It is difficult to write about one’s father. It is a hundred times more difficult to write about such a father as Nikita Khrushchev, whose contradictory character blended pragmatism and the Communist idealism of the twentieth century. Far from everything that happened between 1953 and 1964 was reported or ended up in archival folders, and at times the most valuable things disappeared. But the formation of a new military ideology happened right before my eyes. On the one hand, the name Nikita Khrushchev is associated with the arms race, the Berlin Wall, and the Cuban missile crisis. At the same...

  15. 11 The Case of Divided Germany, 1953–1964
    (pp. 275-300)

    Nikita Khrushchev’s personal diplomacy provides a vast range of episodes for his biographers, from triumphs for the policy of peace to “hare-brained schemes” and impulsive, dangerous zigzags.¹ Since the end of the Cold War and the reunification of Germany, some historians have contended that Khrushchev was ahead of his time, a precursor to Gorbachev and the “new political thinking.” Yet the Berlin Wall, whose construction was sanctioned by Khrushchev in August 1961, was long a grim emblem of a Europe and Germany torn asunder by the Cold War.

    In this chapter I will argue that divided Germany was a grave...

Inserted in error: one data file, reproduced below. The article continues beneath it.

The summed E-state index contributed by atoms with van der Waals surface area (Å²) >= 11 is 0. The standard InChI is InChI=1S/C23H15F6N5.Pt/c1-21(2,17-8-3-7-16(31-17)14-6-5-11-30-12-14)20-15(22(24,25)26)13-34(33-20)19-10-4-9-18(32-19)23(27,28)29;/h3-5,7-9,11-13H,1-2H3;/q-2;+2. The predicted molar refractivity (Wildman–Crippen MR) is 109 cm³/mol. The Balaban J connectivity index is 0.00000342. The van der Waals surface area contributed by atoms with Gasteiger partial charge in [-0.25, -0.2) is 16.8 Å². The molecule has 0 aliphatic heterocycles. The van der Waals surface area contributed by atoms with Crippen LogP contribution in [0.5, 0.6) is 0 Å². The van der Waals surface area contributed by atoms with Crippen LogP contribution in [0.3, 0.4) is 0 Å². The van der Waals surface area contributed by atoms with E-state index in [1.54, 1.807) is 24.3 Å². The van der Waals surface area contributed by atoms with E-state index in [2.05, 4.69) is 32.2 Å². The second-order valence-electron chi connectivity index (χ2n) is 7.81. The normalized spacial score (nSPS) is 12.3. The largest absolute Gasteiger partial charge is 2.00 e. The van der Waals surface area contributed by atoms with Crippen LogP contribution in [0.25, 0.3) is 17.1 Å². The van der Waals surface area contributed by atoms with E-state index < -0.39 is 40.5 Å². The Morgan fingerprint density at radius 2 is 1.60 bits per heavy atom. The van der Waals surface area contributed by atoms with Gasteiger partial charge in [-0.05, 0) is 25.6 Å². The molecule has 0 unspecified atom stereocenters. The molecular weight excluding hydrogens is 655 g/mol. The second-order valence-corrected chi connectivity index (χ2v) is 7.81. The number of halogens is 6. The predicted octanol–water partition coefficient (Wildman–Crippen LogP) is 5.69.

16. 12 Khrushchev and Gorbachev: A Russian View
    (pp. 301-320)

    All countries change, but they do so in different ways. Some adapt quickly and relatively easily to the circumstances of the times. Others do so slowly and with difficulty, sometimes dragging out urgently needed changes for centuries. Some undertake changes willingly, even enthusiastically, while others put up desperate resistance, as if being led off to execution.

    This is how things appeared at the end of the seventeenth and the beginning of the eighteenth centuries, when Peter I decided to “open a window onto Europe” and to build his state after the example of England and Holland. To this end he...

  17. 13 Khrushchev and Gorbachev: An American View
    (pp. 321-334)

    This comparison of the reformist strategies of Nikita Khrushchev and Mikhail Gorbachev, strategies that had a lot in common, aims to shed light on the reformability or otherwise of the Soviet system in the post-Stalin period. To the extent that their strategies were similar we may be able to identify those parts of the system that were the most obvious targets for reform. To the extent that they were different we may perhaps conclude that Gorbachev thought he was learning from Khrushchev’s mistakes. And to the extent that they both found their strategies leading to a steady shrinking of their...

  18. Notes
    (pp. 335-378)
  19. Index
    (pp. 379-391)